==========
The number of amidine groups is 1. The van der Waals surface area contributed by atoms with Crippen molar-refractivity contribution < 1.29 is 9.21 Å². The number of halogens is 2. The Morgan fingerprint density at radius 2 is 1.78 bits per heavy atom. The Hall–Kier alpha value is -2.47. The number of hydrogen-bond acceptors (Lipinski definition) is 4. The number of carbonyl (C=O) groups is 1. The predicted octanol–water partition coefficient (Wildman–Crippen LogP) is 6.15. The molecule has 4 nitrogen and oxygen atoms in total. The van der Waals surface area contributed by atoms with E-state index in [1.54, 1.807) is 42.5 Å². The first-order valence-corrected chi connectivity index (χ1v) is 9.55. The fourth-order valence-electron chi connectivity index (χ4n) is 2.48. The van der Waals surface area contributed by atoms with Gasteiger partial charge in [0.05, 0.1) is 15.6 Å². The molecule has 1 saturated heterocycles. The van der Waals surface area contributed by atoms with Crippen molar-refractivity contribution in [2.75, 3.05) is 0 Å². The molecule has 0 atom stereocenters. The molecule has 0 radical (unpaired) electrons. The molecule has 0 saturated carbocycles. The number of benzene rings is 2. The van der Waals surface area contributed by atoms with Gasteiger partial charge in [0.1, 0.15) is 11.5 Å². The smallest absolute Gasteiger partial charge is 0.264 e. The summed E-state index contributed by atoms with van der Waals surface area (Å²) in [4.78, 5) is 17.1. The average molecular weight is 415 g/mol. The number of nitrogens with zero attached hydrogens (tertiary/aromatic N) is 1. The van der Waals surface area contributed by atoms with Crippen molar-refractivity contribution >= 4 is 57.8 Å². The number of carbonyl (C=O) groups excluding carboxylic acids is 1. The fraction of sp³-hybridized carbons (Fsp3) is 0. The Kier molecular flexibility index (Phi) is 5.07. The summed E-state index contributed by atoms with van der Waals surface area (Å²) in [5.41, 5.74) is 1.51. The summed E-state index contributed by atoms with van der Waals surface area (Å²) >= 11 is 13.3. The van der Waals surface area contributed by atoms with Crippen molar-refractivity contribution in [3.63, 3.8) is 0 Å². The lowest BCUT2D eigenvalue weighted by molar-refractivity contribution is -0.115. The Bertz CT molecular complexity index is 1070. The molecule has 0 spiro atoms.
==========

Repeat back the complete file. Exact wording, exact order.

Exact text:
The number of amidine groups is 1. The van der Waals surface area contributed by atoms with Crippen molar-refractivity contribution < 1.29 is 9.21 Å². The number of halogens is 2. The Morgan fingerprint density at radius 2 is 1.78 bits per heavy atom. The Hall–Kier alpha value is -2.47. The number of hydrogen-bond acceptors (Lipinski definition) is 4. The number of carbonyl (C=O) groups is 1. The predicted octanol–water partition coefficient (Wildman–Crippen LogP) is 6.15. The molecule has 4 nitrogen and oxygen atoms in total. The van der Waals surface area contributed by atoms with E-state index in [1.54, 1.807) is 42.5 Å². The first-order valence-corrected chi connectivity index (χ1v) is 9.55. The fourth-order valence-electron chi connectivity index (χ4n) is 2.48. The van der Waals surface area contributed by atoms with Gasteiger partial charge in [0.05, 0.1) is 15.6 Å². The molecule has 1 saturated heterocycles. The van der Waals surface area contributed by atoms with Crippen molar-refractivity contribution in [2.75, 3.05) is 0 Å². The molecule has 0 atom stereocenters. The molecule has 0 radical (unpaired) electrons. The molecule has 0 saturated carbocycles. The number of benzene rings is 2. The van der Waals surface area contributed by atoms with Gasteiger partial charge in [0.1, 0.15) is 11.5 Å². The smallest absolute Gasteiger partial charge is 0.264 e. The summed E-state index contributed by atoms with van der Waals surface area (Å²) in [4.78, 5) is 17.1. The average molecular weight is 415 g/mol. The number of nitrogens with zero attached hydrogens (tertiary/aromatic N) is 1. The van der Waals surface area contributed by atoms with Crippen molar-refractivity contribution >= 4 is 57.8 Å². The number of carbonyl (C=O) groups excluding carboxylic acids is 1. The fraction of sp³-hybridized carbons (Fsp3) is 0. The Kier molecular flexibility index (Phi) is 5.07. The summed E-state index contributed by atoms with van der Waals surface area (Å²) in [5.41, 5.74) is 1.51. The summed E-state index contributed by atoms with van der Waals surface area (Å²) >= 11 is 13.3. The van der Waals surface area contributed by atoms with Crippen molar-refractivity contribution in [3.63, 3.8) is 0 Å². The lowest BCUT2D eigenvalue weighted by molar-refractivity contribution is -0.115. The Bertz CT molecular complexity index is 1070. The molecule has 0 spiro atoms.